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Laughter Helps Lighten the Load : Marital Tension Can be Tamed by Teasing, but Timing Is Important, Experts Say

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November 21, 1990|SHERRY ANGEL | SPECIAL TO THE TIMES

Sometimes, she'll strike a pose that mimics him to help break the tension after an argument. "That always makes him laugh because it looks so absurd on me," she says.

Ellis Wayne, a Newport Beach psychologist, says exaggeration is one of the most effective ways of bringing humor into a relationship.

If you're trying to pack for a trip and you find your mate has forgotten to include your socks in the laundry, don't say: "Why the hell didn't you wash my socks?"

Try something more outrageous, like: "You obviously hate me and you're doing this to drive me insane, right?"

With the latter response, you're much more likely to avoid a silly argument--and get your socks washed, Wayne says.

If you have trouble tapping your sense of humor in a tense situation, it may be because you're too "self-involved," Wayne notes.

"You have to step outside yourself for a moment and see the ridiculousness of a situation," he explains. "You can't do that if you're too wrapped up in your own frustration and anger."

Sue Kirby, a motivational speaker who is writing a book to help women see the humor in their relationships with men, says she has discovered at home and on the podium that people are more receptive to a serious message if it is delivered with humor.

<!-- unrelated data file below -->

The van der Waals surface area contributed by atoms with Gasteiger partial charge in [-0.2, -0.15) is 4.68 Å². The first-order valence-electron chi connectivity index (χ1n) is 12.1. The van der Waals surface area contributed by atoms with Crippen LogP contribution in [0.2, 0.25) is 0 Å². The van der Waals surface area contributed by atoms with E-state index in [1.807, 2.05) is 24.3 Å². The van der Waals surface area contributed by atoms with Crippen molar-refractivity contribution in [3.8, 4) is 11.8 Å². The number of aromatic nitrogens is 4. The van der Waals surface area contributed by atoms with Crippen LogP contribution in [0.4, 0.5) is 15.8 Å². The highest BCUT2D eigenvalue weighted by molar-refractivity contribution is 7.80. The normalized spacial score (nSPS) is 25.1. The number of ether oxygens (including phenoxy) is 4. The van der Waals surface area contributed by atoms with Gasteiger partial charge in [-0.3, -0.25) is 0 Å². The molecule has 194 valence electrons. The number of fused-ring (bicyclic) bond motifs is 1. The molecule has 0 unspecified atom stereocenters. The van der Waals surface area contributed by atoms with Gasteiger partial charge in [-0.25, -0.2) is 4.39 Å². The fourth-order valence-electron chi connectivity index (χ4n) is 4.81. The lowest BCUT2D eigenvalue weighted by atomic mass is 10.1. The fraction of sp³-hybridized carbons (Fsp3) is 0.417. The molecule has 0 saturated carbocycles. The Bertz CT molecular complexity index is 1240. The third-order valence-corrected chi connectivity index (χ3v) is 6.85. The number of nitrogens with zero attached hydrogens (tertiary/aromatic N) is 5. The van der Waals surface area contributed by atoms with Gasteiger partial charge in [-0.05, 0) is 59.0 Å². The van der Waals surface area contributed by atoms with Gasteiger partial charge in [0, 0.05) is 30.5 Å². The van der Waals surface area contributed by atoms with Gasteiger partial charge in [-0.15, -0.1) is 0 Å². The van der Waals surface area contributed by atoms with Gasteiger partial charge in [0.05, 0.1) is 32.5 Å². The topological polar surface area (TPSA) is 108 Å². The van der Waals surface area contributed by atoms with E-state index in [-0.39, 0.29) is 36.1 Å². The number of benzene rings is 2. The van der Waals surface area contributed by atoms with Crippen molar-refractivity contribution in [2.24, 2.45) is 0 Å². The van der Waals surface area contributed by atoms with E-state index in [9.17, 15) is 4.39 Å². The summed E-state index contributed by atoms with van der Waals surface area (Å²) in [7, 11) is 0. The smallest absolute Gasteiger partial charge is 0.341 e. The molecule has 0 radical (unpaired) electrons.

In a marriage, she says, "usually one responds to it and one dishes it out."

She's the one who dishes it out in her marriage, but the El Toro resident knows what it's like to lose her sense of humor because she wallowed in misery after the breakup of her first marriage.

Getting her sense of humor back as she worked through her pain made her realize the importance of laughter to her emotional equilibrium.

But, she says, the fast pace of life in Orange County makes it difficult for people to stay in touch with their sense of humor.

"We've stopped talking to each other, listening, being ourselves. We don't let our hair down," she observes. "We're stressed out more than ever, and I think humor is the answer. If it doesn't come naturally, we have to work on it. We all have it. We have to trust that it's in there."

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